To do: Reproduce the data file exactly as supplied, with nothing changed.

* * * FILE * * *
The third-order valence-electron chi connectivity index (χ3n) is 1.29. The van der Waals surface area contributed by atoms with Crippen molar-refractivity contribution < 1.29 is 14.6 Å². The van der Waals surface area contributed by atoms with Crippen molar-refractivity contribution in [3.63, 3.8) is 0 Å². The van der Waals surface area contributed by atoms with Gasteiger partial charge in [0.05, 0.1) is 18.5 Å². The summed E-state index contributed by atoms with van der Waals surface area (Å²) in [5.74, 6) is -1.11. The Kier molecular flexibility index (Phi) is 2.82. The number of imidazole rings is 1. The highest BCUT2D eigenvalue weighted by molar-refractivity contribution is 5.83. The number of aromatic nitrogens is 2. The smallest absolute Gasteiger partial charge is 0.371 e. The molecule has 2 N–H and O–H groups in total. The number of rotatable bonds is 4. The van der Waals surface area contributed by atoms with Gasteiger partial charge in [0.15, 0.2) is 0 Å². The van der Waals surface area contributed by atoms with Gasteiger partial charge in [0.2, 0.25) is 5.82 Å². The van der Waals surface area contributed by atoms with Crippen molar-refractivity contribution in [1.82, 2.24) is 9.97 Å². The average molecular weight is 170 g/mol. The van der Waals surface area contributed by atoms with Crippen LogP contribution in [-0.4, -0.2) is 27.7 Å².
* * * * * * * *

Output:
The third-order valence-electron chi connectivity index (χ3n) is 1.29. The van der Waals surface area contributed by atoms with Crippen molar-refractivity contribution < 1.29 is 14.6 Å². The van der Waals surface area contributed by atoms with Crippen molar-refractivity contribution in [3.63, 3.8) is 0 Å². The van der Waals surface area contributed by atoms with Gasteiger partial charge in [0.05, 0.1) is 18.5 Å². The summed E-state index contributed by atoms with van der Waals surface area (Å²) in [5.74, 6) is -1.11. The Kier molecular flexibility index (Phi) is 2.82. The number of imidazole rings is 1. The highest BCUT2D eigenvalue weighted by molar-refractivity contribution is 5.83. The number of aromatic nitrogens is 2. The smallest absolute Gasteiger partial charge is 0.371 e. The molecule has 2 N–H and O–H groups in total. The number of rotatable bonds is 4. The van der Waals surface area contributed by atoms with Gasteiger partial charge in [0.15, 0.2) is 0 Å². The van der Waals surface area contributed by atoms with Gasteiger partial charge in [0.2, 0.25) is 5.82 Å². The van der Waals surface area contributed by atoms with Crippen molar-refractivity contribution in [1.82, 2.24) is 9.97 Å². The average molecular weight is 170 g/mol. The van der Waals surface area contributed by atoms with Crippen LogP contribution in [-0.4, -0.2) is 27.7 Å².